The winning shot from Torre
…and, because I can, I wanted to nominate a runner up. I thought this shot from Claire of Beached Eskimo was absolutely gorgeous, so deserved a special mention. Thanks for submitting such an awesome shot Claire!
This week’s runner up from Claire
The theme I have chosen for this week’s contest is Tranquillity. I want you to share your photos that have a sense of peace, of calm, of serenity. Sometimes life can be a rushed, stressed out affair, and I’m hoping for some photos to provide a welcome break from that 😉
This theme should hopefully encapsulate a whole swathe of photography styles, from sweeping landscapes to intimate portraits. The winning shot will be the one that I believe to have captured this theme best. So have a hunt through your photo library and post the shot you want to win with!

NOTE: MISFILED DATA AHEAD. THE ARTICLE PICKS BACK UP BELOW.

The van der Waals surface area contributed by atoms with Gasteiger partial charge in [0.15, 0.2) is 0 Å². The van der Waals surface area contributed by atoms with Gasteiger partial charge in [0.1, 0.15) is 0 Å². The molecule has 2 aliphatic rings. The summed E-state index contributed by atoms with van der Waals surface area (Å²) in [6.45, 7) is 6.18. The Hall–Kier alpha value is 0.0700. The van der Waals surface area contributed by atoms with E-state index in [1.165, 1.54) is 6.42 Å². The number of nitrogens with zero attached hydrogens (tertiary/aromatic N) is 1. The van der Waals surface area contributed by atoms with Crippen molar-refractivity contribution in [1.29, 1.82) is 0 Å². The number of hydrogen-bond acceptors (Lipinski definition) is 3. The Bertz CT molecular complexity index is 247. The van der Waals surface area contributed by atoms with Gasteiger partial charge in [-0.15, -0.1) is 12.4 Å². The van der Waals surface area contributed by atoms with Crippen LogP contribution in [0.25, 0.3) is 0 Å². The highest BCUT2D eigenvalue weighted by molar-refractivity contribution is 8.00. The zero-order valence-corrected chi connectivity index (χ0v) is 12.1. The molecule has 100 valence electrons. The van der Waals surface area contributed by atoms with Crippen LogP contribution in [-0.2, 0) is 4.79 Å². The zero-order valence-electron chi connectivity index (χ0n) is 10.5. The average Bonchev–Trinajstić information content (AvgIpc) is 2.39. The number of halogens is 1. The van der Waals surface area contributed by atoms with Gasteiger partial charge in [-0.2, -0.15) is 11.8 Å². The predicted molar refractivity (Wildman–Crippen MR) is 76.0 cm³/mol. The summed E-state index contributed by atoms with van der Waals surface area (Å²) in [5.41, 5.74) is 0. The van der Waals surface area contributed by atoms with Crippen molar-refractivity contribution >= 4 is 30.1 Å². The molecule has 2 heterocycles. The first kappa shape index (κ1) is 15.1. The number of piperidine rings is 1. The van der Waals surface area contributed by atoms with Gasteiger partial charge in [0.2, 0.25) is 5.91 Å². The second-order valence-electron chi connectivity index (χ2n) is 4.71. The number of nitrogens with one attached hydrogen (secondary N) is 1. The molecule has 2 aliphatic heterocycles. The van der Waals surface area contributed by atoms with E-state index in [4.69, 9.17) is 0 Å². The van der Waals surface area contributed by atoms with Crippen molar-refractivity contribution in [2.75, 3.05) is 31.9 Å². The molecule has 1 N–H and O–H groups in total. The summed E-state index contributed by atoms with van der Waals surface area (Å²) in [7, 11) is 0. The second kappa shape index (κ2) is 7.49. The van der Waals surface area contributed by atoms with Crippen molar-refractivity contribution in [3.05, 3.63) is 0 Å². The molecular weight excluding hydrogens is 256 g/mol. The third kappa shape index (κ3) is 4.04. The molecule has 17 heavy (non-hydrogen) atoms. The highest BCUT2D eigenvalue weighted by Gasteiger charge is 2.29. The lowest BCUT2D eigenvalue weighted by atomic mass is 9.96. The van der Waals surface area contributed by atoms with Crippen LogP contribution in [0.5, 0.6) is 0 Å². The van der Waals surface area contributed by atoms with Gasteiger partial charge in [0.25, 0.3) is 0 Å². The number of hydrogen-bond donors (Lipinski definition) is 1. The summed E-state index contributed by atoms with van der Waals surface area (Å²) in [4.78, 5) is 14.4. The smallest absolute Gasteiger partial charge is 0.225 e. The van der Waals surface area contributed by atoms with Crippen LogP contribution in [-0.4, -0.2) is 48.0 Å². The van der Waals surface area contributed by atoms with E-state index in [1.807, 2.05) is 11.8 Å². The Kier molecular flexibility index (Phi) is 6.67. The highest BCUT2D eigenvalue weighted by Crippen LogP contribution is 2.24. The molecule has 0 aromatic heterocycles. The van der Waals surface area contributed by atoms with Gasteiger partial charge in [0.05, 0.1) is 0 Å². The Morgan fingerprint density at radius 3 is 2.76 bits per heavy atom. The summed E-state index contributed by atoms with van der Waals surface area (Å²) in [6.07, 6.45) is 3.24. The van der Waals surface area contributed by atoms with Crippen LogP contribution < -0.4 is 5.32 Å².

As an example of the sort of thing I mean, I find this shot to be wonderfully tranquil…
The photo contest will run from August 28th – September 4th 2011. Barring any unforeseen circumstances, I’ll announce the winner on this page on September 6th 2011. I am currently in New Zealand, and will be transiting to Germany in the middle of the week, so I’ll be somewhat confused with time zones and what not, so I’ll probably be a bit flexible in terms of exact times.
The rules of the game are simple. The hosting blogger is the chosen winner of the previous week’s (7 days) game. The new host chooses a generic keyword or phrase that other bloggers submit photos to during the course of the week. Phrases can be as generic as ‘signs’ all the way to abstract thoughts like ‘religion’ and everything in between. At the end of the week, the hosting blogger chooses their favourite photo that fits the chosen phrase and moves it to the top of the post as the winning entry with direction to the new host’s site for the next round.